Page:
|Project||A new architecture for DeepPavlov's Conversational AI Stack|
|Pull Request||Final PR|
|Issues||Open a DeepPavlov Issue and link @Muennighoff|
|Other||Reach out at firstname.lastname@example.org|
The goal of this project was to improve the architecture of Goal-Oriented Chatbots in the DeepPavlov framework for AI smart assistants. To do so, we decided to implement a new model inspired by the latest State of the Art in Goal-Oriented bots, especially TripPy.
The code for the new model has been pulled into the DeepPavlov repository here.
See here for a simple tutorial creating a toy chatbot.
See here for another simple tutorial leveraging the RASA format.
See here for an advanced tutorial deploying a chatbot to Telegram in 30 minutes.
On a high-level, the model is about 50% faster than the previous model due to a migration from TensorFlow 1 to PyTorch & excels at interpreting outliers (unusual texts) due to a BERT-backbone. For example, the model would predict correctly that “Alright, that’s it” is the end of the conversation, even though it has only seen “Goodbye” or “Thanks” as conversation ending sentences during fine-tuning.
The above sketch is the full architecture that has been implemented. The process starts with a user uttering some text “Utterance”. This is then fed together with the dialogues history (empty at the beginning) and some definitions (Slot names refers to variables the model aims to fill, such as “Time”, “Foodtype”). These inputs are fed into a TripPy-like pipeline. In the “Input preprocessing” the inputs are tokenized and prepared for the BERT model. This is where the core of the model sits and the entire dialogue is fed through a multi-layer transformer model. The hidden states of the transformer are then used via multiple heads to produce different predictions. A “Hydranet” as folks at Tesla might call it.
One part of the predictions serves the purpose of action prediction. From a pre-defined list of possible actions the model predicts which it wants to take. An action may be as simple as “Goodbye”.
The other part serves the filling of the dialogue state. This is where the model keeps track of its knowledge about the users desires. If the user said “I want Japanese food”, the model may save something like “food: japanese” with an associated probability in its dialogue state tracker.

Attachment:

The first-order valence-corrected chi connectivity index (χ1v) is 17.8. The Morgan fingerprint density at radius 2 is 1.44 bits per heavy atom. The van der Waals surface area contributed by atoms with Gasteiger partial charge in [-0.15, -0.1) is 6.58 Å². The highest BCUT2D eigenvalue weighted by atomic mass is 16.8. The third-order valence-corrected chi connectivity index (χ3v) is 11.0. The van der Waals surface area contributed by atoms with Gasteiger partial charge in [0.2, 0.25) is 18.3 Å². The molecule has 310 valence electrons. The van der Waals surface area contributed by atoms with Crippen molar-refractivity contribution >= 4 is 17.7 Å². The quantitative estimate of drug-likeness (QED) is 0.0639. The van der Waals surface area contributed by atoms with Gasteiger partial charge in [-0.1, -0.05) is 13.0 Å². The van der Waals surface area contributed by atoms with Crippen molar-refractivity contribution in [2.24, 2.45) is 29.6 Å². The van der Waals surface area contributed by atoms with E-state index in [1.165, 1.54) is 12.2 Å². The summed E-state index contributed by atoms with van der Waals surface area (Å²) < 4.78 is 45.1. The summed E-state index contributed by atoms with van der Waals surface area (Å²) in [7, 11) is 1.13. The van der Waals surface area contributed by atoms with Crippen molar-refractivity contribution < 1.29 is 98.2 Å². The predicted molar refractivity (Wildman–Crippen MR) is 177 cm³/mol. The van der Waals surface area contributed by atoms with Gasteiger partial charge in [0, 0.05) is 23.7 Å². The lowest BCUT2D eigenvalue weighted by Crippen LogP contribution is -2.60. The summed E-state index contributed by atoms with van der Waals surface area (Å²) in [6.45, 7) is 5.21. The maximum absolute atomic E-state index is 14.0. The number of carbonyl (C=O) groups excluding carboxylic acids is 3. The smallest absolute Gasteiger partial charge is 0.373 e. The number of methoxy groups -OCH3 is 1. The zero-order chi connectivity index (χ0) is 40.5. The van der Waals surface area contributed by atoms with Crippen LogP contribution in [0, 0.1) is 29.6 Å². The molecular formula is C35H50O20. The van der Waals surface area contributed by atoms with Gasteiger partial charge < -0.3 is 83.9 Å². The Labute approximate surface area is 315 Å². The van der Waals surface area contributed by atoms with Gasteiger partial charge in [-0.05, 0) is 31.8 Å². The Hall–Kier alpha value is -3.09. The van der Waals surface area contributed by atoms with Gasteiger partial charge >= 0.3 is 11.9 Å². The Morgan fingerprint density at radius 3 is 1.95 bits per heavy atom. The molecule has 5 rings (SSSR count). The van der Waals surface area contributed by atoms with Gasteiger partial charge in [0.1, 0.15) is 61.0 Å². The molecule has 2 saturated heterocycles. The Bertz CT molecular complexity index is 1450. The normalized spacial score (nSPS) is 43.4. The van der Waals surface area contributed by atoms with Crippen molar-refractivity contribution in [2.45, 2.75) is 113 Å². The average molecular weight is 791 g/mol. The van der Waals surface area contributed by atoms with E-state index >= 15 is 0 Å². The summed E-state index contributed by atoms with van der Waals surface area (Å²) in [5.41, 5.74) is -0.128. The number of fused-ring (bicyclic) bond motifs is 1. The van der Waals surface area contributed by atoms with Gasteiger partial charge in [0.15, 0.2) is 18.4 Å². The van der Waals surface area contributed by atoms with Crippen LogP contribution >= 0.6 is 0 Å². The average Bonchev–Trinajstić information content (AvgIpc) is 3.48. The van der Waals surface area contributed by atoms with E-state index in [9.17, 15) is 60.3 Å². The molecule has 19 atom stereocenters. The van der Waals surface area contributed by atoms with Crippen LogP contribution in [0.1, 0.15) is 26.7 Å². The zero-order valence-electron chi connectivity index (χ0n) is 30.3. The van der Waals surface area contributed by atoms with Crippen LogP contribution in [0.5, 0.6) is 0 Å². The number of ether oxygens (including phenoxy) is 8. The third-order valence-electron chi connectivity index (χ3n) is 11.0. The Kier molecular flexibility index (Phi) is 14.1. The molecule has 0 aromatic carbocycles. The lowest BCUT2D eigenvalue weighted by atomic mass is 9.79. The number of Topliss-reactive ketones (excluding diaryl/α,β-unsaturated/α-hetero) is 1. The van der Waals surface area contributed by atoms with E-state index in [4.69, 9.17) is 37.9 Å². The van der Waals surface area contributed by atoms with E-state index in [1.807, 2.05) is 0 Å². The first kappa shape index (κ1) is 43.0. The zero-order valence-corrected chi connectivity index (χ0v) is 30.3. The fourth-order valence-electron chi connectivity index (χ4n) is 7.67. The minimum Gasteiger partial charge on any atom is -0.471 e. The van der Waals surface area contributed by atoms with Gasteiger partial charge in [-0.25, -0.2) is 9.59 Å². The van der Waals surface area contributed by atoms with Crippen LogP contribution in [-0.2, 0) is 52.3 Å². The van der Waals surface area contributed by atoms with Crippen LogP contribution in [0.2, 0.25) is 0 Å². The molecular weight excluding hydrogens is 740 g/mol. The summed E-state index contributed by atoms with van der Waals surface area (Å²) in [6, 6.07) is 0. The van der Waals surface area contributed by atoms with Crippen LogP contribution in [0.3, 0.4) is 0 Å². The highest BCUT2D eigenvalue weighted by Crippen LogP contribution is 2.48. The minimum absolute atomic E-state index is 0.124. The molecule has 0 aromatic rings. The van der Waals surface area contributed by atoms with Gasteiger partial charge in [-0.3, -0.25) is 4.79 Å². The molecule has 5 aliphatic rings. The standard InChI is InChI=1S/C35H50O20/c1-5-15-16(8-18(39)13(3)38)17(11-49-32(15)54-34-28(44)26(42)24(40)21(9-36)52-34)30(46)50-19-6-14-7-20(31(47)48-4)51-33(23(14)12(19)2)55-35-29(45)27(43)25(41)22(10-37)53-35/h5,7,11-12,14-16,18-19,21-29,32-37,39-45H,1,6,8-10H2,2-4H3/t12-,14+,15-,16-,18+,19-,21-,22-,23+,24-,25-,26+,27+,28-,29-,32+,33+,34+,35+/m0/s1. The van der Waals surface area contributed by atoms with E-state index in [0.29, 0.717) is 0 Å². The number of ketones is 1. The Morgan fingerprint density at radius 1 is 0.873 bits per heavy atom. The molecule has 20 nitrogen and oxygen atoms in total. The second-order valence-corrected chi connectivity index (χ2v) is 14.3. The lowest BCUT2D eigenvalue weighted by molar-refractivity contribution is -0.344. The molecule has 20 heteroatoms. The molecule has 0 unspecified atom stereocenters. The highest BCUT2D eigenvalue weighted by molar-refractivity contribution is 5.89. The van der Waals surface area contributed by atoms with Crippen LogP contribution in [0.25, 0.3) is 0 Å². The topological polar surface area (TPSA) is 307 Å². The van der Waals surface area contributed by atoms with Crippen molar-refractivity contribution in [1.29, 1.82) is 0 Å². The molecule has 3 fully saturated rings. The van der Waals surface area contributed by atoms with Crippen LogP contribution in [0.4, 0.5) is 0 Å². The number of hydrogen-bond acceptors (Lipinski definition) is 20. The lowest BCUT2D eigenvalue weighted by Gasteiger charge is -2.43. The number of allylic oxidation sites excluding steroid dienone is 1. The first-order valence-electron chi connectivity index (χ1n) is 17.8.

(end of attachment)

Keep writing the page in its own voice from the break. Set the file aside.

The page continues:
Together these two parts are used to produce a system response. The model allows the user to provide an SQLite database or an external API-Call mechanism, as shown in this tutorial. If such is provided and the predicted action is one that needs to retrieve data, a call to the database/api will be made. (E.g. an action like “Restaurant XYZ serves Japanese food.” - The model needs to retrieve a restaurant name that serves japanese food) The response is generated via a rule-based mechanism in the Natural Language Generation component and sent back to the user.
The architecture can also be used without any slot names if all the data can be defined in the actions of the model. For example, a bot that recommends people whether to play outside or stay inside based on how they feel may just need two actions (e.g. “Go play outside!” and “Stay inside!”) which it predicts based on user inputs, such as “It’s dark outside and I feel tired”. To train such a bot, one needs a dataset with ideally at least 5 dialogues for each of the bots actions. See for example the RASA tutorial.
To train a bot with slots and an api call, one needs a more advanced dataset with labels of the slots in the input. See the advanced tutorial for creating such a dataset.
Below a bot deployed to Telegram querying the Google Maps API while chatting:
I think the most promising improvement would be to swap the copy mechanism for a generative mechanism. The current implementation copies its slot values (what the user wants) from its own previous text or the users text. This prevents it from catching the slot value “French food “ from very convoluted sentences, like “I want to eat the food from the country with the Eiffel Tower”. However, you can’t just drop-in a purely generative model like GPT-3 due to its unpredictability - The probabilities for it giving the exact answers you want are too unlikely. A certain amount of unpredictability is acceptable, just as you cannot be sure a customer service representative won’t start insulting you, but it needs to be orders of magnitude better than GPT-3.
Switching to a generative mechanism, while retaining high predictability will be a key challenge to embed conversational AI into more business settings.